Measurement errors may be attributable to inconsistent lighting as the frame rate of the high-speed camera was faster than the frequency of ambient light in the laboratory, or small frame-to-frame discrepancies with dot edge detection. Regardless, measurement error averaged slightly less than one pixel distance (~0.31 mm versus ~0.41 mm/pixel) and was of a similar level as previous studies utilizing high-speed biplanar X-ray and neutral density targets in human cadavers (Hardy et al., 2001, 2007), in which SDs of the distance between skull markers ranged between 0.12 and 0.46 mm. Paired Wilcoxon signed-rank tests consistently showed that maximum brain-rigid dot displacements during rotation were higher than their respective error measures. Additional Wilcoxon signed-rank tests revealed that the maximum relative displacements between brain-rigid dots in the second series of rotations were higher than those in the first set of rotations, indicating that some structural damage may have occurred as a result of the first rotation. However, the difference in maximum displacements between the first and second rotations was less than our measurement error, rendering this finding statistically significant, but of low importance. While peak angular velocities and accelerations were often slightly higher in the second rotation of a given specimen than the first, it is also notable that Figure 4 shows small persistent increased displacements post-motion after an initial rotational event, possibly indicating damage to the brain–skull boundary (Hardy et al., 2007). It is unknown whether the slight increases in peak angular velocities and accelerations in the second series of rotations were a causative factor in the higher values measured in the second series of rotations. Future studies may examine more than two consecutive rotations to the same load level to investigate if maximum brain–skull displacements get progressively larger with an increasing number of rotations, such that they are greater than measurement error. Findings from these proposed studies would provide valuable information for modeling the brain–skull boundary condition in incidences of shaking or repeated insults.
We observed that brain–skull interface displacements vary with head rotation direction. Connector element density (connecters per square millimeter of brain surface area) was slightly less in the sagittal plane transection (0.37 connectors/mm2) than in the axial plane transection (0.40 connectors/mm2). Thus, we postulate that the irregular geometry of the sagittal cross-section results in smaller brain–skull displacements than in the axially sectioned brain and skull (Figure 3). Because the irregular geometry restricts motion of the brain, the geometric boundary dominates the brain–skull motion response in the sagittal transection and a lower connector stiffness (46.133 N/m) was required than in the axial section (3,460 N/m) (Coats et al., 2012). Specifically, the axial plane cross-section is smoother and rounder, with few impediments to movement (Figure 3). By contrast, the sagittal brain–skull boundaries near the cerebellum, brainstem, inferior frontal boundary near the porcine olfactory bulbs, and smooth superior surface may each uniquely and naturally restrain (possibly near the cerebellum, brainstem, and olfactory bulbs) or facilitate (possibly near the cerebellum or superior cerebrum surface) motion of the brain relative to the skull.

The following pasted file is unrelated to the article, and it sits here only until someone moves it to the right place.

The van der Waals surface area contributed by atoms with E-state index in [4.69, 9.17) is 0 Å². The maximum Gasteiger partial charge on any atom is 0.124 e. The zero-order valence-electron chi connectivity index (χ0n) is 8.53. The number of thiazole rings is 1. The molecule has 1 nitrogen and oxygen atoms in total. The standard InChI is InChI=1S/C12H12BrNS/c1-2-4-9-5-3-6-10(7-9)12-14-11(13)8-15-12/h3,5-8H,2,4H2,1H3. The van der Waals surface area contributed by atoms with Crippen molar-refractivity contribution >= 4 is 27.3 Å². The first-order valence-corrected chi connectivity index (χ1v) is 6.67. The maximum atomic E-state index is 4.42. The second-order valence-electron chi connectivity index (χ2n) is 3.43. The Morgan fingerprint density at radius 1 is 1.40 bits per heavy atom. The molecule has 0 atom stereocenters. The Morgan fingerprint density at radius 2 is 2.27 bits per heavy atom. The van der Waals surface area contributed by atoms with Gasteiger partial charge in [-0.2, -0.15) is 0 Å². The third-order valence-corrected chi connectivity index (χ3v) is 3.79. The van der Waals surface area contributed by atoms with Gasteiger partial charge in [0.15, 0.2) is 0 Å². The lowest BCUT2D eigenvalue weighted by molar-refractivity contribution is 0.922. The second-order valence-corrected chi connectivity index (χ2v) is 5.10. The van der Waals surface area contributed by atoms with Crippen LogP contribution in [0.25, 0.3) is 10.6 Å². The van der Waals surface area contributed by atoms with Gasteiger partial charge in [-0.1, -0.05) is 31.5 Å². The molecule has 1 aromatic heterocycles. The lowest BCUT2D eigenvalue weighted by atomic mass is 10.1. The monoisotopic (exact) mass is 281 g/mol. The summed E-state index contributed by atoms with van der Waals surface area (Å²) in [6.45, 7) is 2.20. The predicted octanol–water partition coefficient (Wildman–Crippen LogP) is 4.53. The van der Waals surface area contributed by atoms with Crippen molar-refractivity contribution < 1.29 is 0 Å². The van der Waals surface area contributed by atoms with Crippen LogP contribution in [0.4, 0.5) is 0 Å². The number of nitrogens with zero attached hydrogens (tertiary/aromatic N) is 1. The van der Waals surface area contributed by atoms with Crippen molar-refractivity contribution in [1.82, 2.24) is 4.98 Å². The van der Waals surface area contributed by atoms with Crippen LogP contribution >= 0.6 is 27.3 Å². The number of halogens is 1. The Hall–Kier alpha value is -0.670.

Our results suggest that bridging veins do not dominate the mechanical tethering between the brain and skull, whereas other structures may play a larger role. Few material property tests have examined the PAC, but the available data reveal that normal traction (Jin et al., 2007) and transverse shear (Jin et al., 2011) moduli of the bovine PAC, where arachnoid trabeculae determine the mechanical response are lower than the longitudinal bridging vein elastic moduli measured for both pigs and humans (Pasquesi and Margulies, 2017). On the other hand, the elastic modulus of the bovine PAC under in-plane tension (PAC, 6–40 MPa) (Jin et al., 2006) is similar to that of porcine and human bridging vein longitudinal elastic moduli (22–49 MPa) (Pasquesi and Margulies, 2017). It is likely that the PAC is loaded in a combination of normal traction, transverse shear, and in-plane tension during rapid rotations of the head, while it is likely that the bridging veins are loaded primarily in longitudinal tension between their attachment points. The interaction of these different PAC loading modalities with longitudinal tension of the bridging veins is unknown and should be investigated in the future. Furthermore, a microstructural imaging study of the neonatal porcine PAC revealed high regional variability in arachnoid trabeculae and subarachnoid vasculature volume fraction, indicating that PAC material properties vary across the brain surface (Scott and Coats, 2015). Our relatively coarse physical model ink dot resolution precluded a more detailed regional analysis in this study. While a few microscale finite element models have begun to address the individual and combined components of the PAC (Ma et al., 2008; Zoghi-Moghadam and Sadegh, 2009; Scott et al., 2015), only one study developed a corresponding macroscale PAC representation based on regional and interindividual PAC structural distributions (Scott and Coats, 2015), validated in a full head model against the presence of hemorrhage (Scott et al., 2015). While some material properties of the PAC representative elements were based on literature-reported values (Jin et al., 2006, 2007, 2011), the model response was not validated against in situ brain–skull displacements (Scott et al., 2015). Future combining of representations of the PAC with measured material properties, biofidelic regional and interindividual structural density ranges, and observed in situ brain–skull displacements may provide an even more biofidelic brain–skull boundary condition in finite element models. In addition, in all material property and finite element studies, the PAC is assumed to be transversely isotropic, but only in-plane tension tests have confirmed this along both the sagittal and coronal planes (Jin et al., 2006). Future studies should investigate the transverse shear properties of the PAC by loading in the approximate directions of the sagittal and coronal planes.